Here's My Version


#1

http://www.makesoylent.com/recipes/minimalist-soylent-uk

May I ask for some feedback. If my soylent is slightly dangerous in any way? I’m going to be having it as a snack and still eating regular snacks alongside it. I’m unsure about 500g of one ingredient and I left sulfur at 50%, no panthotenic acid, molybdenum, chromium because i couldn’t find nutrition information for them in the ingredients but I realise my ingredients may have the small amounts needed of those things and if I bought say pure sulfur and added it I may be adding too much. Biotin; I read the gut produces it and I’m fine not having to be bothered to have one powder for just one mineral - I want it to be easy to make.

Just to emphasise. I just want to be told if there’s any glaringly obvious mistakes that will be harmful in anyway. I’m not too bothered say if dextrose isn’t quite as good quality as maltodextrin for example or whether one ingredient has a slightly better/worse taste than another substitute. And I’d like to be told the reason of why the problem is there rather than just getting imperatives.


#2

Have it as a snack and still eat regular snacks alongside it? No meals? Because you’ve got 2600 calories there (no idea how many you typically consume), so you might want to shoot for fewer overall calories if you’re still planning on eating otherwise. You know your situation better than the anonymous internet.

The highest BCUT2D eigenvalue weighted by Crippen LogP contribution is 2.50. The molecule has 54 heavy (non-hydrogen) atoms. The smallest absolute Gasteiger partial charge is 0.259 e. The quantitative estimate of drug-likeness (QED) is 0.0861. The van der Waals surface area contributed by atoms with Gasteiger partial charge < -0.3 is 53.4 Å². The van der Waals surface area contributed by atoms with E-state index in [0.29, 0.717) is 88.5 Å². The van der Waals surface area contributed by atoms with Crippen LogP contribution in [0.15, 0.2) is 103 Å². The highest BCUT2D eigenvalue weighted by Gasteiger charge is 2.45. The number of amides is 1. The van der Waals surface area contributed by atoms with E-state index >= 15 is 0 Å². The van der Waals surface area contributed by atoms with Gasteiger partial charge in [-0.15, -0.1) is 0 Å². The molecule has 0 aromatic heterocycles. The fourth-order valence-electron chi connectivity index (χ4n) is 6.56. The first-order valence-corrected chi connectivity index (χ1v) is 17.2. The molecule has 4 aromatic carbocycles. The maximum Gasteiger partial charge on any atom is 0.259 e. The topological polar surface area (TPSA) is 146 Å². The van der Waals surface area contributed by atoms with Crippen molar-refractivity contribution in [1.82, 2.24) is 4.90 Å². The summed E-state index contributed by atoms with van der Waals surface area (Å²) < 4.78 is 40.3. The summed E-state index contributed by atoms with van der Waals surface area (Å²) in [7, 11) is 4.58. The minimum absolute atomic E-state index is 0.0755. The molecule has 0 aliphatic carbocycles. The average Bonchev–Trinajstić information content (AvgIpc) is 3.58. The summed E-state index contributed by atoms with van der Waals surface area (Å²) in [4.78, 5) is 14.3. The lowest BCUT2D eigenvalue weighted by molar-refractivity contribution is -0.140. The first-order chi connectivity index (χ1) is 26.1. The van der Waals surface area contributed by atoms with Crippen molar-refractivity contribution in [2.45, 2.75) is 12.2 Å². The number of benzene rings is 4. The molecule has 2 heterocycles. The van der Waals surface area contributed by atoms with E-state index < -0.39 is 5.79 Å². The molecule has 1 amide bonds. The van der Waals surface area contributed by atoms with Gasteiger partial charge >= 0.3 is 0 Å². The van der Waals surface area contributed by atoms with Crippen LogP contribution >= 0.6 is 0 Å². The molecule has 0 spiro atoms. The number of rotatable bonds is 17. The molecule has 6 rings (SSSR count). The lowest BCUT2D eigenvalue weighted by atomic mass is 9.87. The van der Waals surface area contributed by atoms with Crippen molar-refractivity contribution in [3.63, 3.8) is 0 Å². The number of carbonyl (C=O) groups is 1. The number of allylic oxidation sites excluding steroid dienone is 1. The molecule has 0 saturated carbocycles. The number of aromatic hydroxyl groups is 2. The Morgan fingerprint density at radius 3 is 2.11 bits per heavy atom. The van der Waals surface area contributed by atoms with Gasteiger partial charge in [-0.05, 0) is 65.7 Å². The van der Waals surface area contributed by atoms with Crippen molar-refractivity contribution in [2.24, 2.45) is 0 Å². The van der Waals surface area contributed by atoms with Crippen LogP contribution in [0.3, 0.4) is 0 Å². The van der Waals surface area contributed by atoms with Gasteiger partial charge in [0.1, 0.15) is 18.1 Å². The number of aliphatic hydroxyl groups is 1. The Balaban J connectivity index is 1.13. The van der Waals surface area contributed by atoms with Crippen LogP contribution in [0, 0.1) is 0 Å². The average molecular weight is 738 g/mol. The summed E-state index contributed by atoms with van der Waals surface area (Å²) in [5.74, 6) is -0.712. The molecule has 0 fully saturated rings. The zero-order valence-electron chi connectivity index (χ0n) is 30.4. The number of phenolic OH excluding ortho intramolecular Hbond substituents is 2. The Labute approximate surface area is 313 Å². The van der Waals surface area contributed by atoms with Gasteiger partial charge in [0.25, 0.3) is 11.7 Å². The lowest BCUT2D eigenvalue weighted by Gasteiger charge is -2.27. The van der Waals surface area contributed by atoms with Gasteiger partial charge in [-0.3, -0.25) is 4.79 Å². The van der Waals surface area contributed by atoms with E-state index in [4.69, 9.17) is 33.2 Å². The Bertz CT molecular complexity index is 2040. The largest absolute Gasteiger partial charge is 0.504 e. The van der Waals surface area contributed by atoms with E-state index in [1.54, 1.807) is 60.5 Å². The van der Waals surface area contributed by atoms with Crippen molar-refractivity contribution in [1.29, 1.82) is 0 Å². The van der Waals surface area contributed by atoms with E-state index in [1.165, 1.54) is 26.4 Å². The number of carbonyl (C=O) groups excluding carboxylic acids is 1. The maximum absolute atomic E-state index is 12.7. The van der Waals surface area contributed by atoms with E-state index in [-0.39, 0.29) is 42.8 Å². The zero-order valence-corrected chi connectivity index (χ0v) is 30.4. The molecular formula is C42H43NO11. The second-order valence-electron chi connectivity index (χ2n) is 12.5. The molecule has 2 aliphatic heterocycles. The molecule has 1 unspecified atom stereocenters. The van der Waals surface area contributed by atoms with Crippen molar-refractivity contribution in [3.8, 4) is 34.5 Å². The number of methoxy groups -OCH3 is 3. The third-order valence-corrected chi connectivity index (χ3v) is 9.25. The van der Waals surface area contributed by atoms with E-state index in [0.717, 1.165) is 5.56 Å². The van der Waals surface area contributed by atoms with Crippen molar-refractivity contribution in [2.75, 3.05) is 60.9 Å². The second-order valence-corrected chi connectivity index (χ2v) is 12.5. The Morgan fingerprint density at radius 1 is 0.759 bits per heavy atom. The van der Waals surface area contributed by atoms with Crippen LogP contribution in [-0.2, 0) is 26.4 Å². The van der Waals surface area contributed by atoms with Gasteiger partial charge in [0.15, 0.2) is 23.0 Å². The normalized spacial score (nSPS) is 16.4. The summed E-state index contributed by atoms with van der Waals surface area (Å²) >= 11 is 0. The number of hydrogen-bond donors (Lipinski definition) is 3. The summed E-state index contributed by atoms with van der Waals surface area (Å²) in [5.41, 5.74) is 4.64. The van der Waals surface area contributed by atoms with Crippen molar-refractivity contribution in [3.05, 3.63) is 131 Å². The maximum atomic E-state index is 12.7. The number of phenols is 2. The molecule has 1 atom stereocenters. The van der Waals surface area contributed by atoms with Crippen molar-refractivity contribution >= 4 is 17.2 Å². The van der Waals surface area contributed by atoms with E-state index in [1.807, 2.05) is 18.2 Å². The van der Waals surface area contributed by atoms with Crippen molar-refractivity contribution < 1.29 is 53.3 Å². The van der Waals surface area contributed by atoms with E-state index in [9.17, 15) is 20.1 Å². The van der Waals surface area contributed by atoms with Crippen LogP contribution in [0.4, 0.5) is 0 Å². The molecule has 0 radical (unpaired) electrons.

Glaringly obvious errors? Not really that I see. I’d be a little nervous pushing that close up against the max UL for Niacin, Manganese and perhaps Zinc. Personally, I’m also paranoid about getting too much Iron (my iron levels are higher than the average person), but that may not be a concern for you.

As you said, it does seem a little strange to have 500g of one ingredient. Cutting that down a bunch (and raising the dextrose to compensate) would pull you a little farther away from those Upper Limits. Crossing the Upper Limit boundaries on a consistent basis is bad news… worse for some vitamins/minerals than others, but something that should be avoided universally where possible.

As for the reasoning, aside from possible variances regarding an individual’s upper limit, if you’re continuing to eat other food they may have those minerals which could put you over anyway.

Hey, I had no idea parsley had so much Vitamin K. Thanks for the tip!


#3

That whole family of herbs does. Parsley, Sage, Oregano, etc.
Problem is it makes for a disgusting recipe; I used it for my first soylent.

I’ve heard that Kale also contains high amounts of vitamin k, and so is possibly a better substitute.


#4

Thanks. I’ve got a new version version in terms of amounts. It has less choline and fibre but I think the nutrients/minerals are less close to their upper limits - niacin, zinc. I heard on nwthomas’s video that oat powder stops the absorption of some nutrients/minerals and I actually hate oats anyway so this dextrose and protein chocolate flavour will stand more chance of equalising.

I just wanted to make the version match the recomendation in terms of calories per day - I’ll just divide it by 3 and have 3 of them a day or 1/2 and then just snacks I like etc.